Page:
But Jesus fully lived. He didn’t want to die. He loved his followers, and seemed to live abundantly in the midst of everything. He had seen the Kingdom of God come in extraordinary power, and I can’t imagine how difficult it would be to cling to God’s promise in the face of death. And a gruesome, horrific death at that. Jesus wasn’t simply going to be able to take a few pills and slip quietly into the dark night of sleep. What God had asked of him was much worse. The blood, the scars, the pain, the relentless gore and suffering, all to accomplish something that he would not see this side of heaven. Pentecost would have to come before the beginning of the fulfilment of all things promised was accomplished – and that would not – could not- happen before he left. So I can picture Moses encouraging him, probably reframing his Deuteronomic addresses to speak into Jesus’ situation, to give him the strength he needed to face the cross of not-yet-fulfilled promises. To hold out through the difficulty of a broken heart, knowing that some would fall away. And in the midst of it, to trust in God’s deliverance and commitment to make all things new.
Elijah – the son of silence and glory
And then we have Elijah there with Jesus as well. Elijah, who had a profound prophetic ministry of signs and wonders, of ever-increasing glory of the Lord. But also the one who ran away to find God’s voice and heard it in the stillness. He was swept up in a chariot of fire, and never tasted death. I can also picture Elijah’s presence being painful to Jesus, because it must have reminded him of his cousin, John, who was beheaded. Jesus’ own cousin was ruthlessly beheaded, and seeing Elijah couldn’t have made it easy to remember that grief and sadness about prophets not being loved or accepted in their towns. So we see Elijah ministering to Jesus, as well. I would like to think that he is also encouraging Jesus for the task coming. Because Jesus knows that death will not be the final answer for him. Or at least that is what he’s been promised. So Elijah stands as one of the only people in all time (with the exception of Enoch in Genesis) that has not tasted death. Elijah knows what it means to be caught up to glory in the Lord’s care. But unfortunately, Jesus will have to face death and suffering before he gets to experience that glory. Elijah spent much of his life on the run, narrowly escaping death and suffering many times. But I don’t think that he encourages Jesus to run from his destiny. Rather, I think that he reminds Jesus of his relationship with his Father, and gives him tools for encountering God in the wilderness of the soul. I think Elijah knows that the cross is not going to be simple or quiet or even remotely pretty. But I think that Elijah tells Jesus the story about another mountain, one in which the wind and fire raged all around him, but God’s voice was to be heard in the silence. Perhaps Elijah was teaching Jesus about that time in a new way, giving him wisdom about finding God’s voice in the silence that accompanies pain and torture.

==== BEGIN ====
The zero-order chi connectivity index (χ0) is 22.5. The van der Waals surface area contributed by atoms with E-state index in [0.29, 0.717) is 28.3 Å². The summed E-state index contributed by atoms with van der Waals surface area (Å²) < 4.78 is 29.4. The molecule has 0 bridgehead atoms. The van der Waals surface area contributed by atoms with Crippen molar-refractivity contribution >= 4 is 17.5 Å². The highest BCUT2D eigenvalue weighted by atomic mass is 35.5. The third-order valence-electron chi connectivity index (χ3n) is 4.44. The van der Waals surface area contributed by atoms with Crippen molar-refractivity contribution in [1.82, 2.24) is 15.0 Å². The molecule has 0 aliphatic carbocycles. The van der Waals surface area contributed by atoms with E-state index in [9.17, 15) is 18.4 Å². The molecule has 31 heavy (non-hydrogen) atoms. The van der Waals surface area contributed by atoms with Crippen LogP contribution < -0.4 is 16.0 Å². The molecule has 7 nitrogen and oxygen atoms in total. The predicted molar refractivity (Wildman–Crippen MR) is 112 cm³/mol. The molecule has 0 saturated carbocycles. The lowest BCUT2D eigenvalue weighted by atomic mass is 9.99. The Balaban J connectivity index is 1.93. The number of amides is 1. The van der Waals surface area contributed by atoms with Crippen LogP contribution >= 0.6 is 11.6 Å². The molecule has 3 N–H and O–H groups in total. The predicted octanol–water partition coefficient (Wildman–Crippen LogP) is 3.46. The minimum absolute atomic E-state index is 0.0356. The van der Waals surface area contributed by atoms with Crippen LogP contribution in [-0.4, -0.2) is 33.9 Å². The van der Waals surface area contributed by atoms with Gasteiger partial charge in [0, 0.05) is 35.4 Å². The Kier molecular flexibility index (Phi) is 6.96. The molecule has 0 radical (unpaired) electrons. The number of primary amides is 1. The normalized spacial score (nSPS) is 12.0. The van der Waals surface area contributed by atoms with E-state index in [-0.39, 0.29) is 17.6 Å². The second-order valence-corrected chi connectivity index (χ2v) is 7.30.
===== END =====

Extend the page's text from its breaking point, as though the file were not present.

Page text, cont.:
I can remember bits of my abusive relationship, which was not a pretty time, but one of the most poignant things that I remember is that in the midst of the worst pain, the most fiery violence, there was a place of stillness and surrender. I used to call it “the dead zone” because everything drifted away, and I completely checked out of the world of pain and hurt in order to protect myself. I almost wish I could go back and enter that place, because I’m utterly convinced that Jesus is standing right there in that “dead zone”, shielding me from pain and violence with his cross, his blood. In the story the Princess Bride, Wesley can withstand torture because he takes his mind away from the pain and turns it towards the image of his love. And I wonder if this isn’t the tool that Elijah uses to encourage Jesus – how to find Jesus in the still, small, quiet place that is the centre of the storm of suffering and torture. I wonder if Elijah tells Jesus how to see God’s face in that place – and the fulfilment of God’s promises as hope through the pain.
Because in order to ascend to heaven, Jesus has to get through the cross. And in order to see the Spirit come in power, glory and authority to his followers (in the same way that Elijah passed his mantle to Elisha), he has to endure through the darkness in order to bring them into the light.
So the Transfiguration story for me today was a story about two older men, who have been hanging out with the Lord, watching Jesus do his thing, who have one last chance to encourage him as he sets his face for Jerusalem. Now, Luke still puts about 12 chapters between this event and the Passion Week. In those chapters, there are more signs and wonders, but Jesus also teaches more and more about the Kingdom – the promised land. It’s almost an echo of the Deuteronomic address of Moses and the promise to Elisha. He seems to be trying to prepare his people for his inevitable departure, while assuring them that he is still with them.
It’s my prayer today that I can be more and more the kind of person who trusts in God’s promises, even when I don’t see any hope of them being fulfilled in my lifetime; the kind of person who remembers God and our relationship; the kind of person who moves from glory to glory; and the kind of person that seeks out God in the silence at the middle of a storm.